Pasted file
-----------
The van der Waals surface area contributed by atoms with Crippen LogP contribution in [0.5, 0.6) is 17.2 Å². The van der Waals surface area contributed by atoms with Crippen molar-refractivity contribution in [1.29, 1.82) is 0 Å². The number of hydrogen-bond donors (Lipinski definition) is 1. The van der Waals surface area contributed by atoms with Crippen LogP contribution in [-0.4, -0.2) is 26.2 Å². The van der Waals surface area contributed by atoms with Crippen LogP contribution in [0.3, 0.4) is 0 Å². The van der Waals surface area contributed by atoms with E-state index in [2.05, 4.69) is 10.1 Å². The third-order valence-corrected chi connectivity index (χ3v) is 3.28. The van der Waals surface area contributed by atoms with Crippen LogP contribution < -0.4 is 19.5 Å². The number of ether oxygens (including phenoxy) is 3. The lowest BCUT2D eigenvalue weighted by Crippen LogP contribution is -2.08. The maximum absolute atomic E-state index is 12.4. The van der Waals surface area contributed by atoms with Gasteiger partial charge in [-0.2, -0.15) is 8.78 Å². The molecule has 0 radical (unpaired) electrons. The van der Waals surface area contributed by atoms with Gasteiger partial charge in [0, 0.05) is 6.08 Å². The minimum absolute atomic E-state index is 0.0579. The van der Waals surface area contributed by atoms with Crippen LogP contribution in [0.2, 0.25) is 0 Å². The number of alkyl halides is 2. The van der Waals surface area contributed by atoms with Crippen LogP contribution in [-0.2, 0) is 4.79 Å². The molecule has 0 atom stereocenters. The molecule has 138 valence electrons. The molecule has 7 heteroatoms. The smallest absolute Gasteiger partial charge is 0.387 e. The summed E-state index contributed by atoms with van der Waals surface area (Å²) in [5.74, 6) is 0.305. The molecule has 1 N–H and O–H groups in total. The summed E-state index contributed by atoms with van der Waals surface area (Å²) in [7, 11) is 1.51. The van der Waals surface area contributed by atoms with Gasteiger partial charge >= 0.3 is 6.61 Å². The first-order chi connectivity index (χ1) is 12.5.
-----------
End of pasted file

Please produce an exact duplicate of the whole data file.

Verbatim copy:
The van der Waals surface area contributed by atoms with Crippen LogP contribution in [0.5, 0.6) is 17.2 Å². The van der Waals surface area contributed by atoms with Crippen molar-refractivity contribution in [1.29, 1.82) is 0 Å². The number of hydrogen-bond donors (Lipinski definition) is 1. The van der Waals surface area contributed by atoms with Crippen LogP contribution in [-0.4, -0.2) is 26.2 Å². The van der Waals surface area contributed by atoms with Crippen LogP contribution in [0.3, 0.4) is 0 Å². The van der Waals surface area contributed by atoms with E-state index in [2.05, 4.69) is 10.1 Å². The third-order valence-corrected chi connectivity index (χ3v) is 3.28. The van der Waals surface area contributed by atoms with Crippen LogP contribution < -0.4 is 19.5 Å². The number of ether oxygens (including phenoxy) is 3. The lowest BCUT2D eigenvalue weighted by Crippen LogP contribution is -2.08. The maximum absolute atomic E-state index is 12.4. The van der Waals surface area contributed by atoms with Gasteiger partial charge in [-0.2, -0.15) is 8.78 Å². The molecule has 0 radical (unpaired) electrons. The van der Waals surface area contributed by atoms with Gasteiger partial charge in [0, 0.05) is 6.08 Å². The minimum absolute atomic E-state index is 0.0579. The van der Waals surface area contributed by atoms with Crippen LogP contribution in [0.2, 0.25) is 0 Å². The number of alkyl halides is 2. The van der Waals surface area contributed by atoms with Crippen LogP contribution in [-0.2, 0) is 4.79 Å². The molecule has 0 atom stereocenters. The molecule has 138 valence electrons. The molecule has 7 heteroatoms. The smallest absolute Gasteiger partial charge is 0.387 e. The summed E-state index contributed by atoms with van der Waals surface area (Å²) in [5.74, 6) is 0.305. The molecule has 1 N–H and O–H groups in total. The summed E-state index contributed by atoms with van der Waals surface area (Å²) in [7, 11) is 1.51. The van der Waals surface area contributed by atoms with Gasteiger partial charge >= 0.3 is 6.61 Å². The first-order chi connectivity index (χ1) is 12.5.